will	be used	to calculate the result; in this case this method can
	   be used as a	class method.

       o   DefaultReformDate

	   This	static method returns a	DateTime object	representing the
	   default reform date.	If called with an argument, the	argument
	   becomes the new reform date,	which is returned. The argument	is
	   either a DateTime object (or	something that can be converted	into
	   one)	or a reform date location name.	See SPECIFYING REFORM DATE
	   below for what kind of arguments can	be specified.

       This module implements the following interfaces:

       o   Storable

	   This	module implements the Storable interface. All the donkey work
	   is done by DateTIme.

       o   Overloading

	   Addition, subtraction, and both string and numeric comparison are
	   overloaded. Objects with no date (that is, objects initialized as
	   "date generators") collate before objects with a date.

       The reform date represents the first date the Gregorian calendar	came
       into use. It can	be specified a number of different ways:

       o   A DateTime object, or an object that	can be converted into one.

       o   A location name (case-insensitive) from the following list:

	    Italy -------------- 1582-10-15 # and some other Catholic countries
	    France ------------- 1582-12-20
	    Belgium ------------ 1583-1-1
	    Holland ------------ 1583-1-1   # or 1583-1-12?
	    Liege -------------- 1583-2-21
	    Augsburg ----------- 1583-2-24
	    Treves ------------- 1583-10-15
	    Bavaria ------------ 1583-10-16
	    Tyrolia ------------ 1583-10-16
	    Julich ------------- 1583-11-13
	    Cologne ------------ 1583-11-14 # or 1583-11-13?
	    Wurzburg ----------- 1583-11-15
	    Mainz -------------- 1583-11-22
	    Strasbourg_Diocese - 1583-11-27
	    Baden -------------- 1583-11-27
	    Carynthia ---------- 1583-12-25
	    Bohemia ------------ 1584-1-17
	    Lucerne ------------ 1584-1-22
	    Silesia ------------ 1584-1-23
	    Westphalia --------- 1584-7-12
	    Paderborn ---------- 1585-6-27
	    Hungary ------------ 1587-11-1
	    Transylvania ------- 1590-12-25
	    Prussia ------------ 1610-9-2
	    Hildesheim --------- 1631-3-26
	    Minden ------------- 1668-2-12
	    Strasbourg --------- 1682-2-16
	    Denmark ------------ 1700-3-1
	    Germany_Protestant - 1700-3-1
	    Gelderland --------- 1700-7-12
	    Faeror ------------- 1700-11-28 # or 1700-11-27?
	    Iceland ------------ 1700-11-28
	    Utrecht ------------ 1700-12-12
	    Zurich ------------- 1701-1-12
	    Friesland ---------- 1701-1-12  # or 1701-01-13?
	    Drente ------------- 1701-5-12  # or 1701-01-12?
	    UK ----------------- 1752-9-14
	    Bulgaria ----------- 1915-11-14 # or 1916-04-14?
	    Russia ------------- 1918-2-14
	    Latvia ------------- 1918-2-15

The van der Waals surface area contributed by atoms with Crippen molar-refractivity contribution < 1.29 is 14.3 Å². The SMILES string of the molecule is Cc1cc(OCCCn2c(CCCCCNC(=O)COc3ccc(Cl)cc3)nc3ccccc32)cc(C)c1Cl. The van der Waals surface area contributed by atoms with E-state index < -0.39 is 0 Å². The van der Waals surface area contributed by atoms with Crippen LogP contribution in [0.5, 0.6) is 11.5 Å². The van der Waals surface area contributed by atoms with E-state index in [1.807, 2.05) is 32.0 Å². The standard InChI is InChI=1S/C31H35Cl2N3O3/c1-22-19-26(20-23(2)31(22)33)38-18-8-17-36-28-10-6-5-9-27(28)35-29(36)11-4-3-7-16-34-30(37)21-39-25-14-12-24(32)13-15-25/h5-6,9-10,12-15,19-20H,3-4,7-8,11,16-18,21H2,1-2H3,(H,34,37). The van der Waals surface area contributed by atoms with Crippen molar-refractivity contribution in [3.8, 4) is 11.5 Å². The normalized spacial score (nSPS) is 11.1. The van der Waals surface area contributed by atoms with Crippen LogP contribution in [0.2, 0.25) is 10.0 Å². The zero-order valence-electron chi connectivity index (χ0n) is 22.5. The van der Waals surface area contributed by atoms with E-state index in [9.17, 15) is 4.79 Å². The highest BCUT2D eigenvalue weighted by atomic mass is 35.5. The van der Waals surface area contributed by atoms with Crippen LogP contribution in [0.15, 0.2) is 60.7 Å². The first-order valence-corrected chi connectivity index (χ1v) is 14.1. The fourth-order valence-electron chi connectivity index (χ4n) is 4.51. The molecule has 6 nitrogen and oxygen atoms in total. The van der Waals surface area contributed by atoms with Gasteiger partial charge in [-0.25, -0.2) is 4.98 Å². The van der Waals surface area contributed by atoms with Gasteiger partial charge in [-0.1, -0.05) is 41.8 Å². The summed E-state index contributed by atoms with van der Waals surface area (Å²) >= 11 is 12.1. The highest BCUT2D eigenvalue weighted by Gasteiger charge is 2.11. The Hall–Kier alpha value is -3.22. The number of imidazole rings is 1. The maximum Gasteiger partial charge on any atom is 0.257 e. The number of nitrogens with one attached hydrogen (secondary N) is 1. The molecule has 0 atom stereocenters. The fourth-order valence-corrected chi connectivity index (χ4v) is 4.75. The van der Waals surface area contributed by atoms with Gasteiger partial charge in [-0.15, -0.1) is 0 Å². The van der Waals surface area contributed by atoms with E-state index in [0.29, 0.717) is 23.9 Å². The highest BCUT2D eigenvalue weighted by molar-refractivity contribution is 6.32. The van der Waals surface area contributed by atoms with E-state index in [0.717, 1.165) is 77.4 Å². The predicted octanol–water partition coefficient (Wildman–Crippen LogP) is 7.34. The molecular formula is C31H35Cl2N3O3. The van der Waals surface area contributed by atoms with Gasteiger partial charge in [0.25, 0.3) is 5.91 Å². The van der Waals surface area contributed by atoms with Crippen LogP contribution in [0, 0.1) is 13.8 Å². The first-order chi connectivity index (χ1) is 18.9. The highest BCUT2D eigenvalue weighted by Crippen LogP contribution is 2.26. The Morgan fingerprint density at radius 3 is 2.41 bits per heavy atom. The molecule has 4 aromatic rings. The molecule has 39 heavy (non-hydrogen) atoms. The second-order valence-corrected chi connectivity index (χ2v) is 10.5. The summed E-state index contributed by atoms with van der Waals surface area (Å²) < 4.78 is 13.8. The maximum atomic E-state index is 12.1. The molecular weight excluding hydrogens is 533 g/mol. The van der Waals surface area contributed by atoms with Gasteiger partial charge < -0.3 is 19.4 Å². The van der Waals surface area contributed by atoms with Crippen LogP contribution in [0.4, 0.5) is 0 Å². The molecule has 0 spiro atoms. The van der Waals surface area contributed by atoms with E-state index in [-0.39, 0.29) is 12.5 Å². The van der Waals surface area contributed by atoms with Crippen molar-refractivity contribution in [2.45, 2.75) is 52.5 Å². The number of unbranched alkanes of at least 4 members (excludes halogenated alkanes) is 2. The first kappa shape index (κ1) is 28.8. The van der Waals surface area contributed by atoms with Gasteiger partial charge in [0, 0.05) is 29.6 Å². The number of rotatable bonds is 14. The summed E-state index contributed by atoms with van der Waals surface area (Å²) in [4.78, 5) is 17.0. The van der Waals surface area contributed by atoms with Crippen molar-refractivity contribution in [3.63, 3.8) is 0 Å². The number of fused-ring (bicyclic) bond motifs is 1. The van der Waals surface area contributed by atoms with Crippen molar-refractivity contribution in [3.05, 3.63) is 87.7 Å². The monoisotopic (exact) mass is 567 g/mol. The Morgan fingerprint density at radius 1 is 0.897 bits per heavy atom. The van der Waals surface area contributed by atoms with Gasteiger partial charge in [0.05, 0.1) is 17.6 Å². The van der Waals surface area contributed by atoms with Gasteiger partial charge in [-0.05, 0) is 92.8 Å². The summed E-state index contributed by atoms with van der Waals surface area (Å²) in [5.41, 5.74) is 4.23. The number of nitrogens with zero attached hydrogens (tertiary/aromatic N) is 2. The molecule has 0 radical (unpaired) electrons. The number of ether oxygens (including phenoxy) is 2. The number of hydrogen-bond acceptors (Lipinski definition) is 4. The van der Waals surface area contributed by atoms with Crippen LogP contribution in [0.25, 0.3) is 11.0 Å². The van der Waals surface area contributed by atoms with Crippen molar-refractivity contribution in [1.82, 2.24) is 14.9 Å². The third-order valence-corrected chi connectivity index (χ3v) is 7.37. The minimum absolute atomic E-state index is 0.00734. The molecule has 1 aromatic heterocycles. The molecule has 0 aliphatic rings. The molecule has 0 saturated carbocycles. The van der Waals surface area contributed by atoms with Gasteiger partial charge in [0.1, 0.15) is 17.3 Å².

Romania ------------ 1919-4-14  # or 1924-10-14?

       o   An array reference.

	   The first seven elements of the array are year, month, day, hour,
	   minute, second and nanosecond. Element "[0]"	is the only one	that
	   is required.	Elements "[1]" and "[2]" default to 1, and the rest to

       o   An ISO-8601-ish string.

	   The string is split on non-numerics,	and the	reform date
	   initialized from a reference	to the resultant array,	as described
	   in the previous item. The string must be the	punctuated form; that
	   is, '1752-9-14' will	work, but '17520914' will not. There must not
	   be a	zone specification, and	the year must not be signed.

       o   There are problems with calendars switch to Gregorian before	200 AD
	   or after about 4000 AD. Before 200 AD, this switch leads to
	   duplication of dates. After about 4000 AD, there could be entire
	   missing months. (The	module can handle dates	before 200 AD or after
	   4000	AD just	fine; it's just	the calendar reform dates that should
	   be inside these limits.)

       o   There may be	functions that give the	wrong results for the year of
	   the calendar	reform.	The function "truncate()" is a known problem,
	   and "today()" may be	a problem. If you find any more	problems,
	   please let me know.

       Support for this	module is provided via the email
       list. See	for more details.

       Eugene van der Pijll <>

       Thomas R. Wyant,	III wyant at cpan dot org

       Copyright (c) 2003 Eugene van der Pijll.	All rights reserved.

       Copyright (C) 2016-2019 Thomas R. Wyant,	III

       This program is free software; you can redistribute it and/or modify it
       under the same terms as Perl itself; either the GNU General Public
       License version 1 (or, at your option, any later	version) or the
       Artistic	License. For more details, see the full	text of	the licenses
       in the directory	LICENSES.

       This program is distributed in the hope that it will be useful, but
       without any warranty; without even the implied warranty of
       merchantability or fitness for a	particular purpose.

       DateTime, DateTime::Calendar::Julian mailing list

perl v5.32.1			  2019-08-14  DateTime::Calendar::Christian(3)